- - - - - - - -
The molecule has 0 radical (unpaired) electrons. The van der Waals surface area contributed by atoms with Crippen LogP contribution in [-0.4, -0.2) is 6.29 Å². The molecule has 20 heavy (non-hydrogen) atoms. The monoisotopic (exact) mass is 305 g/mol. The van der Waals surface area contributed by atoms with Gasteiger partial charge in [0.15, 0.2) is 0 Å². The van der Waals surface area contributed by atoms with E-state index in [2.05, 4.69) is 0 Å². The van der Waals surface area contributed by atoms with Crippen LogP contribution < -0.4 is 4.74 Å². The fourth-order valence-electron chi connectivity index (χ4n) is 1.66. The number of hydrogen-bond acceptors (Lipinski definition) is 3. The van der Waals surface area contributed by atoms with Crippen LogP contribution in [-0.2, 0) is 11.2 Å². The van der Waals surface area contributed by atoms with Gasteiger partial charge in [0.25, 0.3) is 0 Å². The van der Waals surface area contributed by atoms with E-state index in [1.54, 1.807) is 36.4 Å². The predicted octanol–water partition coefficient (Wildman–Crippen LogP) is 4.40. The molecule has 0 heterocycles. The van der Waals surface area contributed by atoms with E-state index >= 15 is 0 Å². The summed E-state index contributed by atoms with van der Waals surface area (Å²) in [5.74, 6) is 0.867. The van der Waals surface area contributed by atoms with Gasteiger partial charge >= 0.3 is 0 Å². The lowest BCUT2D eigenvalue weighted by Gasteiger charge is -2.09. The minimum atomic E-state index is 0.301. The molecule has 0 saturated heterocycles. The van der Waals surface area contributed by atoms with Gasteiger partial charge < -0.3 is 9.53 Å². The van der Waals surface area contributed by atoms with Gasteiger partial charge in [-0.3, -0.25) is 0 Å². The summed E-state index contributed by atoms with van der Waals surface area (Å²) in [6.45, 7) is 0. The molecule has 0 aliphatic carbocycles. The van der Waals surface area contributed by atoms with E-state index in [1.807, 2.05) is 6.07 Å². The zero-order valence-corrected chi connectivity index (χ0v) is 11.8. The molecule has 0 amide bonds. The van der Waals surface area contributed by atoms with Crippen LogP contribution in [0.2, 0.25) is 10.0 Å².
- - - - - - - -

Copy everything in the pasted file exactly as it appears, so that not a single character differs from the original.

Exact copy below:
The molecule has 0 radical (unpaired) electrons. The van der Waals surface area contributed by atoms with Crippen LogP contribution in [-0.4, -0.2) is 6.29 Å². The molecule has 20 heavy (non-hydrogen) atoms. The monoisotopic (exact) mass is 305 g/mol. The van der Waals surface area contributed by atoms with Gasteiger partial charge in [0.15, 0.2) is 0 Å². The van der Waals surface area contributed by atoms with E-state index in [2.05, 4.69) is 0 Å². The van der Waals surface area contributed by atoms with Crippen LogP contribution < -0.4 is 4.74 Å². The fourth-order valence-electron chi connectivity index (χ4n) is 1.66. The number of hydrogen-bond acceptors (Lipinski definition) is 3. The van der Waals surface area contributed by atoms with Crippen LogP contribution in [-0.2, 0) is 11.2 Å². The van der Waals surface area contributed by atoms with Gasteiger partial charge in [0.25, 0.3) is 0 Å². The van der Waals surface area contributed by atoms with E-state index in [1.54, 1.807) is 36.4 Å². The predicted octanol–water partition coefficient (Wildman–Crippen LogP) is 4.40. The molecule has 0 heterocycles. The van der Waals surface area contributed by atoms with E-state index >= 15 is 0 Å². The summed E-state index contributed by atoms with van der Waals surface area (Å²) in [5.74, 6) is 0.867. The van der Waals surface area contributed by atoms with Gasteiger partial charge >= 0.3 is 0 Å². The lowest BCUT2D eigenvalue weighted by Gasteiger charge is -2.09. The minimum atomic E-state index is 0.301. The molecule has 0 saturated heterocycles. The van der Waals surface area contributed by atoms with Gasteiger partial charge < -0.3 is 9.53 Å². The van der Waals surface area contributed by atoms with Gasteiger partial charge in [-0.3, -0.25) is 0 Å². The summed E-state index contributed by atoms with van der Waals surface area (Å²) in [6.45, 7) is 0. The molecule has 0 aliphatic carbocycles. The van der Waals surface area contributed by atoms with E-state index in [1.807, 2.05) is 6.07 Å². The zero-order valence-corrected chi connectivity index (χ0v) is 11.8. The molecule has 0 amide bonds. The van der Waals surface area contributed by atoms with Crippen LogP contribution in [0.2, 0.25) is 10.0 Å².